Some of the most significant formal and kinetic developments early in the artist’s career are perfectly crystallized in the intimately sized Fish and Water Weeds, enchantingly capturing Calder's inimitable drawing in space. Five whirls of curlicue adorned wire cascade down from the apex of the frame, suspending two gracefully outlined fish, which have been reduced to an almost simplistic and economical use of line. The floating forms of hammered brass catch the light as the abstracted weeds and fish gently sway in midair, adding a lustrous texture to the work and mimicking the effects of light shimmering underwater. In a brief introductory text meant to inspire younger artists to draw, titled Animal Sketching, Calder described his immediate and direct approach: “Animals – Action. These two words go hand in hand in art. …Their lives are of necessity active and their activities are reflected in an alert grace of line even when they are in repose or asleep. Indeed, because of their markings many animals appear to be awake when they are sleeping, and many mammals sleep so lightly that even when apparently asleep they will move their ears in the direction of a sound that is inaudible to us…So there is always a feeling of perpetual motion about animals and to draw them successfully this must be borne in mind.” (Alexander Calder, Animal Sketching, Pelham, NY, 1926, p. 9) Calder captures the animation latent in living creatures in the present work, allowing nature itself to dictate the movements of both the fish and weeds, and indeed imbuing his brass animals with life.
A descendant of sculptors Alexander Milne Calder (the artist’s grandfather) and Stirling Calder (the artist’s father), Alexander “Sandy” Calder was first introduced to art at a very young age when his parents used him as a model for their sculptures and paintings. Through acquaintances of his parents Alexander and Nanette, Calder met several patrons and artists who furthered his unconventional artistic education. From an early age, Calder experimented with manipulating small pieces of brass into minute objects; he would subsequently construct sculptures for his parents, jewelry for his sister’s dolls, and even a small wagon with his uncle, Ronald Calder. Following his graduation from the Stevens Institute of Technology in Hoboken, New Jersey in 1919, Calder occupied a number of disparate jobs, none of which satisfied him as much as the drawing classes he took at night. In 1923, Calder returned to school and enrolled at the Art Students League, which provided a more progressive and structured schooling than his upbringing. Having settled on what was arguably his destiny as an artist, Calder began to sketch constantly, finding inspiration in everything from animals to sporting events to the circus. Although he would eventually turn to abstraction, Calder sometimes returned to the figure, evident in the present work. It was not until 1925 that Calder would execute his first sculpture in wire, and like the present work, it was zoomorphic. Of this crucial moment in his career, Calder reflected: “I had no clock and faced south, so I made a sundial with a piece of wire – a wire rooster on a vertical rod with radiating lines at the foot indicating the hours. I’d made things out of wire before – jewelry, toys – but this was my first effort to represent an animal in wire.” (Alexander Calder, Calder: An Autobiography with Pictures, New York, 1966, pp. 71-72) Calder’s love for animals and action would persist as a common theme in his jewelry, drawings, mobiles, and sculptures, a fascination that is captured in the enchanting Fish and Water Weeds.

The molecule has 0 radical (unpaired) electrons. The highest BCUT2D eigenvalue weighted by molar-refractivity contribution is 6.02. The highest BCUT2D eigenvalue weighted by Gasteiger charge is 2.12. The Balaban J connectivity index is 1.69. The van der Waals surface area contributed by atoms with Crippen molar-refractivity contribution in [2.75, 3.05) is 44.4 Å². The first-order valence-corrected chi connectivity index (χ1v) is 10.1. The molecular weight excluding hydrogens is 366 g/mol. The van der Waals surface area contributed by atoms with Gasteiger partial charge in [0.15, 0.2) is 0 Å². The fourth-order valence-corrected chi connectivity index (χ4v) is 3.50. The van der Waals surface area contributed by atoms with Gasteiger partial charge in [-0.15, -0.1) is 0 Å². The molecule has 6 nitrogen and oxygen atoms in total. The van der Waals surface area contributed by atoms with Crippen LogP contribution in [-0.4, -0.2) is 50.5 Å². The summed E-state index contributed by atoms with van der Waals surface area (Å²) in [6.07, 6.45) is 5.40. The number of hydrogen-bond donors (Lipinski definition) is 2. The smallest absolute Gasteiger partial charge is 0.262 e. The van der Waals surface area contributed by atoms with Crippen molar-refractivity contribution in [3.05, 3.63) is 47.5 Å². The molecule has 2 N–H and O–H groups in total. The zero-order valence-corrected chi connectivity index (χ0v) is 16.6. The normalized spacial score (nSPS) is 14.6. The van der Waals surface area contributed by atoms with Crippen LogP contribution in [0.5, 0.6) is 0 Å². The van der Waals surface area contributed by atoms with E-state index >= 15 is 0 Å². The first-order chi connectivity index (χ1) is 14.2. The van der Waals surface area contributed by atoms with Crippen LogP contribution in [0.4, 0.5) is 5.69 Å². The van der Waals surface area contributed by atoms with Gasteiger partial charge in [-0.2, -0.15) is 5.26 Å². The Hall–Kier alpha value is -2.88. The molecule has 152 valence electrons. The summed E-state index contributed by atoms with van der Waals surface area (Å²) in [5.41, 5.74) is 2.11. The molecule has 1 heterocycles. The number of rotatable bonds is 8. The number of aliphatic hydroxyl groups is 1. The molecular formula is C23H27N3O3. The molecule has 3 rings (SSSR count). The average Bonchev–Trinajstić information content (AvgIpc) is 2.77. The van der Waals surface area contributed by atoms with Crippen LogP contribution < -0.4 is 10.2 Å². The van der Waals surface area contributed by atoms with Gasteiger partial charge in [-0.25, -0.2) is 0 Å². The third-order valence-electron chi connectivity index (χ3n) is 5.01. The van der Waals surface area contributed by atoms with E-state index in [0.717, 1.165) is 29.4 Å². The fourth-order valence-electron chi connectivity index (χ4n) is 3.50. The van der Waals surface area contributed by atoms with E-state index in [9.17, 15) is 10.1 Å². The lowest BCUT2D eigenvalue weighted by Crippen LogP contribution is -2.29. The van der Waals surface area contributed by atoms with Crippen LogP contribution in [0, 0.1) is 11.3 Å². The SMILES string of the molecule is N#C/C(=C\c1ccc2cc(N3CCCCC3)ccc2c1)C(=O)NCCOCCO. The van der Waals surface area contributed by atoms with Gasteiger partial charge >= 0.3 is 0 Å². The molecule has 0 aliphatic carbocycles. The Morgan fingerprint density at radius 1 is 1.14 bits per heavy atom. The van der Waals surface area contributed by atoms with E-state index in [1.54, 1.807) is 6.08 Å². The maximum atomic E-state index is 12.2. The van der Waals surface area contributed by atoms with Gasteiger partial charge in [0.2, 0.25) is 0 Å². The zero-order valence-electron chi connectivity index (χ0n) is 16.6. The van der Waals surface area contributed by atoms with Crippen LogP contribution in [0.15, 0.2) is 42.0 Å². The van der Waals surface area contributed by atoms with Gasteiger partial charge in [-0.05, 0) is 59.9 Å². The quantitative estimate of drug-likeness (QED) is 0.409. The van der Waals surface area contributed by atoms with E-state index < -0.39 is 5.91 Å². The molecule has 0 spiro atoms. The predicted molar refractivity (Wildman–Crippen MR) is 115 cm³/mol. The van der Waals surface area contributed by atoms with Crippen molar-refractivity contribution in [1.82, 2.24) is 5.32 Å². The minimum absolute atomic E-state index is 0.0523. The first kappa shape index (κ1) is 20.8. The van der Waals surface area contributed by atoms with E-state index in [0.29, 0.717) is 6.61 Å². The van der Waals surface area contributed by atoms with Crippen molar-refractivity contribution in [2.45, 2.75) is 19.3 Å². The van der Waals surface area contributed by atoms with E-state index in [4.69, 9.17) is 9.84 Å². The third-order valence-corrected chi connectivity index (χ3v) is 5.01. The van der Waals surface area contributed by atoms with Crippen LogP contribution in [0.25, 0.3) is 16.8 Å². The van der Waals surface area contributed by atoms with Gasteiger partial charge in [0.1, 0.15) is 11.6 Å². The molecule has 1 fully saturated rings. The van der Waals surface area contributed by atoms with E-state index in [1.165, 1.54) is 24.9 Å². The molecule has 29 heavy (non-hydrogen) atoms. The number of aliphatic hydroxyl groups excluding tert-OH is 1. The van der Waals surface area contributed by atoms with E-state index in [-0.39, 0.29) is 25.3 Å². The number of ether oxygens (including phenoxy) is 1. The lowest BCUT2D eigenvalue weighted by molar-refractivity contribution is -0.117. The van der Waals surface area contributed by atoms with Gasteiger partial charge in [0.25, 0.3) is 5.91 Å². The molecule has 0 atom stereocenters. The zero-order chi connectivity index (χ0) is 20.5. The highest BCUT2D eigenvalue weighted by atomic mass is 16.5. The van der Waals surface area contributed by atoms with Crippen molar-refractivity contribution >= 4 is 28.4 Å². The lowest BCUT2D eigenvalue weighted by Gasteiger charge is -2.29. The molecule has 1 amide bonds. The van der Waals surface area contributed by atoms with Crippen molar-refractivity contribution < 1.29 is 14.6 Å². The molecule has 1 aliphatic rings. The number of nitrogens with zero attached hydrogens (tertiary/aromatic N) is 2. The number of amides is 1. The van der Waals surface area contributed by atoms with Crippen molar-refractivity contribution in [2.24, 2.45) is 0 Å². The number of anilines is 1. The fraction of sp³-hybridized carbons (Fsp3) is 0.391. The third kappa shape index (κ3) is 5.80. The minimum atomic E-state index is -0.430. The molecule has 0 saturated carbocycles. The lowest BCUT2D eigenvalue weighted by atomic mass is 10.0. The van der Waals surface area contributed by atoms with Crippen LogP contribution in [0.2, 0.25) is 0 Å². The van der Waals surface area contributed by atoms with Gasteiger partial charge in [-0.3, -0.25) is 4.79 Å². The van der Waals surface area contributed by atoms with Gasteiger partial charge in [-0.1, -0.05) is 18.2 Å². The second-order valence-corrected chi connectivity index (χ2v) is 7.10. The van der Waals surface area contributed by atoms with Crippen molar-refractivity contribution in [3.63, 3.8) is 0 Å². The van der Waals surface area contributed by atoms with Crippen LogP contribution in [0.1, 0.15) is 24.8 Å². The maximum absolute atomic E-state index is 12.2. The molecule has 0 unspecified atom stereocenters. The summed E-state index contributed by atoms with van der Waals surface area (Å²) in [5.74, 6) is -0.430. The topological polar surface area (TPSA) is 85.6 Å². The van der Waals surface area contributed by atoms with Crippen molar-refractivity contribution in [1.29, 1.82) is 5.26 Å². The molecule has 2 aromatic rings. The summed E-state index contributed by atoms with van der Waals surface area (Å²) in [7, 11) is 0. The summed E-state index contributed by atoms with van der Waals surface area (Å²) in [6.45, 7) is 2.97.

Like his contemporaries F. Scott Fitzgerald, Ernest Hemingway, Gerald Murphy, and Man Ray, Calder was drawn to Paris as an affordable place to live and a captivating environment in which to experiment with new forms and materials within his practice. It was in Paris that Calder met the Spanish artist, Joan Miró, and gained introduction to the work of the Surrealists; although Calder would never lend himself to their ‘pure psychic automatism’ (the phrase André Breton coined to define the Surrealist movement), he did align with their sensibility of freeing the imagination and the Subconscious. Joined to Miró by his love of the unconventional and the unexpected, Calder began ‘drawing in space’ with wire, creating portraits of friends and acquaintances, among them Fernand Léger. Not only did Calder veraciously capture his models’ likenesses, but he also succeeded in imbuing these works with each subject’s individual personality. Inspired by the exuberant movements of the vivacious and internationally renowned dancer Josephine Baker, Calder suspended several of his wire portraits of her from threads so that they moved freely and more accurately represented the dancer’s elegance and grace. Of this momentous breakthrough achieved in the late 1920s, Joan M. Marter elaborates: “These suspended wire constructions took Calder one step closer to the creation of his wind-driven mobiles of the 1930s. Even before he began composing abstract elements to form mobiles, Calder had taken into account the delicate equilibrium the sculpture would need to hang properly and move freely.” (Joan M. Marter, Alexander Calder, Cambridge, 1991, p. 60)
Even before he became known for his iconic mobiles and stabiles, Calder was well-regarded both in America and Europe, and by 1930 had held several exhibitions on both sides of the Atlantic. The present work, although executed in the early 1940s when the artist had already visibly demonstrated a shift toward abstraction, remains a critical coalescence of the breakthroughs that would transform Calder’s practice from drawings to wire sculptures to suspended sculptures to the quintessential mobiles and stabiles with which he would forever be associated.